Sunday, June 30, 2013

Munich, Night One...The Hike

Munich was a big shifting of gears from Heidelberg was our first hit you in the face description. We hopped on our train with no problem and were able to navigate the system from Heidelberg with ease at this point. The ride was through some beautiful farmland and only took about three and a half hours or so. Pulling into the Munich Hauptbahnhof (Main Train Station) was utterly impressive, there are more than 30 different regional and long range train terminals, a station for an entire network of suburban servicing trains, and an underground subway system. Thankfully learning which tickets to buy didn't take us much time thanks to our day one adventures.

We then had to figure out some lodgings for the night (knew we overlooked something in the semi-ultimate plan), so we stopped by the Coffee Brothers where we had a raspberry smoothie which also got us 30 whole minutes of internet access. We found a room for 2 for a good price along one of the S-Bahn lines (suburban rail), little did we know that suburban stop was 45 minutes away, putting it about 50 miles outside of Munich. Then looking at the map it looked like a mile walk to the hotel, which we thought would be no problem...until we overshot our turn by about a mile. I would like to think that Google Maps failed us, because the map failed to let us know that the road was named one thing once you got to town, but was something different when we were supposed to turn onto it. Very sore, we eventually made it there after stopping for directions from a friendly firefighter and settled in for the night.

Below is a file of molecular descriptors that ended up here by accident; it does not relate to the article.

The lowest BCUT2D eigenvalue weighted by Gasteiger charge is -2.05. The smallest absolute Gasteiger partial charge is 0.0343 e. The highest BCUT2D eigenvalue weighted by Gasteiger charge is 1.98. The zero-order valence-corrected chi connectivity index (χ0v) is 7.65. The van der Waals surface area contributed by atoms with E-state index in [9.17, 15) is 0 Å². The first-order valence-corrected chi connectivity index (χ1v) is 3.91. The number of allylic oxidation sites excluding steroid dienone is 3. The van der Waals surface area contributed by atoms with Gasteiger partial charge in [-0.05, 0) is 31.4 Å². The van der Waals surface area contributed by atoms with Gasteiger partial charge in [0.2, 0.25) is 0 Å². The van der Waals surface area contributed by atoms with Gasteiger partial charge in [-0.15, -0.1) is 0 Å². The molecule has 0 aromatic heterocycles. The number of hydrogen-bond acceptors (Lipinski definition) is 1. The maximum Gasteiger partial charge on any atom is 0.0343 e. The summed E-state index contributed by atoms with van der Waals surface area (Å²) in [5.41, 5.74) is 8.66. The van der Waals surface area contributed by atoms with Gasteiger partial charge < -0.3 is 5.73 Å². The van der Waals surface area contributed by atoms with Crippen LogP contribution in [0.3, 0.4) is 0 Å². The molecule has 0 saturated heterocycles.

Saturday, June 29, 2013

Itinerary & Solar Cells

Thanks for all your comments; we're really enjoying reading them!  First, solar paneling: we've definitely noticed more solar energy on homes here than in the US.  It's not everywhere, but I would say there's a strong minority of homes, particularly in the country between cities, where you do see them.

Here's our plan for the rest of the trip:
Now-June 30: Munich, Germany
June 30-July 1: Salzburg, Austria
July 1-2: Innsbruck, Austria
July 2-6: Venice, Italy
July 6-11: Florence, Italy
July 11-15: Rome, Italy
July 15-18: Interlaken, Switzerland
July 18-22: ???, Germany
July 22-23: Frankfurt, Germany
July 23: Home

Please note, I could have dates slightly off.  I'm doing this from memory.  We're traveling with our friends, Linda and Dennis, until July 5.  After that, we'll be back to doing a lot more Couch Surfing and traveling on our own.  We're not sure where we'll head July 18-22, but we'll update you when we know more!

Lots of love,

Last Day in Heidelberg